We can give you articles, advice and resources until we're blue in the face - and we will - but the ties that we believe truly bind us are our shared experiences as members of the Pink Slipped nation. Sure, we may be gainfully employed (for the moment at least) in the business of dispensing unemployment truth, commentary and humor, but there isn't anyone among us who hasn't experienced a layoff, or a long period of unemploymentality. With this in mind, we offer you the Temporary Tales: Anecdotes of odd jobs, temp jobs, part time jobs, time-passing techniques or sanity maintenence tactics that we employed during our own struggles with unemployment, brought to you (almost) every Thursday. As our own tales continue to roll along and inevitably inspire your memories (or your belief that anything we can blog you can blog better), we invite you to share your story with us. Be it inspirational, horrifying, hilarious or somewhere in between, if you think you've got a Temporary Tale worth sharing, send it to us at PinkSlipped@Vault.com.
This week in Temporary Tales, the Wall Street Journal steals our idea!
Okay, not exactly, but WSJ is currently running a story on older, experienced laid-off workers taking their chances with unpaid internships as unemployment numbers continue to rise. The article proves that not all Temporary Tales have to be harrowing. The three interns profiled in the story, aged 26, 28 and 33, all seem to be genuinely happy to be working all day for diddly squat.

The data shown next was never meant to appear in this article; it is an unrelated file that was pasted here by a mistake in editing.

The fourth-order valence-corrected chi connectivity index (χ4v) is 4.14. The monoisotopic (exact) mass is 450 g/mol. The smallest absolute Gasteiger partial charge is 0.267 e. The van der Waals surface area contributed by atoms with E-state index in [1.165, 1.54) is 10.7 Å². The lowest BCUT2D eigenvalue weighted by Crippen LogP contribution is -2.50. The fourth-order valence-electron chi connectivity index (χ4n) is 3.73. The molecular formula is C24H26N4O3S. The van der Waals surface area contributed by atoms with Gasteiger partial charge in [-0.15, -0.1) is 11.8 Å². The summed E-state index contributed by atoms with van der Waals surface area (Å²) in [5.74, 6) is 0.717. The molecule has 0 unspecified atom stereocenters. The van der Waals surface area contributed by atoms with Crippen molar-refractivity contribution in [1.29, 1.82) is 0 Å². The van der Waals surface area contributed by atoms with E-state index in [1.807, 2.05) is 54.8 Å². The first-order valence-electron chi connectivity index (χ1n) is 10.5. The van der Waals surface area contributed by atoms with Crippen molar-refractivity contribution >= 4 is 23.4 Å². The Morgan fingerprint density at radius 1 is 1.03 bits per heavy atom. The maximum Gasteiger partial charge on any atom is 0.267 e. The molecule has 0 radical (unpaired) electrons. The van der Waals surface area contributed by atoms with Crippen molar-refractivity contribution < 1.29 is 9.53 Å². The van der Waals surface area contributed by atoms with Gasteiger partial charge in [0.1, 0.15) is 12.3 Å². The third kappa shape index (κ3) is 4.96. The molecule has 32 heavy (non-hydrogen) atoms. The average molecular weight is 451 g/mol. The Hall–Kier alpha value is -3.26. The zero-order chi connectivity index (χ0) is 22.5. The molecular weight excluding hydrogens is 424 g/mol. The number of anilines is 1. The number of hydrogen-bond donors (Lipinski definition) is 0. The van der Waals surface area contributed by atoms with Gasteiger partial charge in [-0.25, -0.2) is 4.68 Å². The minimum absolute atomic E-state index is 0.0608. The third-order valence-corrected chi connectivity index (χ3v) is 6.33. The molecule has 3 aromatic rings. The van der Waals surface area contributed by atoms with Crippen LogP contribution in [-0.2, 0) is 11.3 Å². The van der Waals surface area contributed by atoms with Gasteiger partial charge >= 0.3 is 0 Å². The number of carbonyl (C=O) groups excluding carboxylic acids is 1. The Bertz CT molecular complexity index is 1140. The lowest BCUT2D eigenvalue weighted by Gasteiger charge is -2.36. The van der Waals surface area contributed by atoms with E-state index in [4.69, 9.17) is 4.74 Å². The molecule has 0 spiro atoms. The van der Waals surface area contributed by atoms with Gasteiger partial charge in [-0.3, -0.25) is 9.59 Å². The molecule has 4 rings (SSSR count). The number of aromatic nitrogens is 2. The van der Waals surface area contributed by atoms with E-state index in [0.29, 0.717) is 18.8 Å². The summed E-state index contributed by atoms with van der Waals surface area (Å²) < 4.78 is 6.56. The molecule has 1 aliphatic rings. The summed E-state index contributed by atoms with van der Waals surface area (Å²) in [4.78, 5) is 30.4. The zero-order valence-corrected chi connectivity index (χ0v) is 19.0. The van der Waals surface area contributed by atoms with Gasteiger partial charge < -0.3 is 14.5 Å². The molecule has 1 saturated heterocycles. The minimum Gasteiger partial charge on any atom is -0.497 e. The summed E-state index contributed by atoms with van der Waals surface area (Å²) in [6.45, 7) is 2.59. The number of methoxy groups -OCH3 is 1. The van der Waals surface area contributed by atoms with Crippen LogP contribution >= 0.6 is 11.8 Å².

"It gives me the ability to keep my skills sharp and keep myself active," Ms. Gibney says. Before landing the 16-hour-a-week gig, she adds, "I felt guilty and depressed just sitting at home looking for jobs that didn’t exist."
Now she just feels depressed when she sits at her desk and realizes that her current job only sort of exists. But hey, it's 16 less hours spent searching for the remote, so she's got that going for her.
To be perfectly fair and reasonable, an unpaid internship is really almost never a bad thing. Sure, you'd rather be getting paid, but internships might open up the possibility of that happening down the road. Do a good job for the company as an intern and who knows what might happen. Even if you don't get brought on full time there, we've said a million times that job searching is about networking, and networking is, when it comes down to it, about knowing and developing relationships with as many people as possible. Your internship might provide you with other opportunities, like compensation for training and certification courses, which another one of the article's interns was taking advantage of. Finally, an unpaid internship can prove particularly useful if you're attempting to transition from one industry or career path to another. No luck finding jobs in your new industry due to lack of experience? Use your 20 or so unpaid hours per week to learn those necessary skills and beef up your new resume.
Plus, your becoming an intern will free up those 16-20 hours a week for some college student, and lord knows they don't have enough free time.
Starting Fresh With an Unpaid Internship [Wall Street Journal]
--Posted by Steven Schiff, Asst. Producer Vault.com
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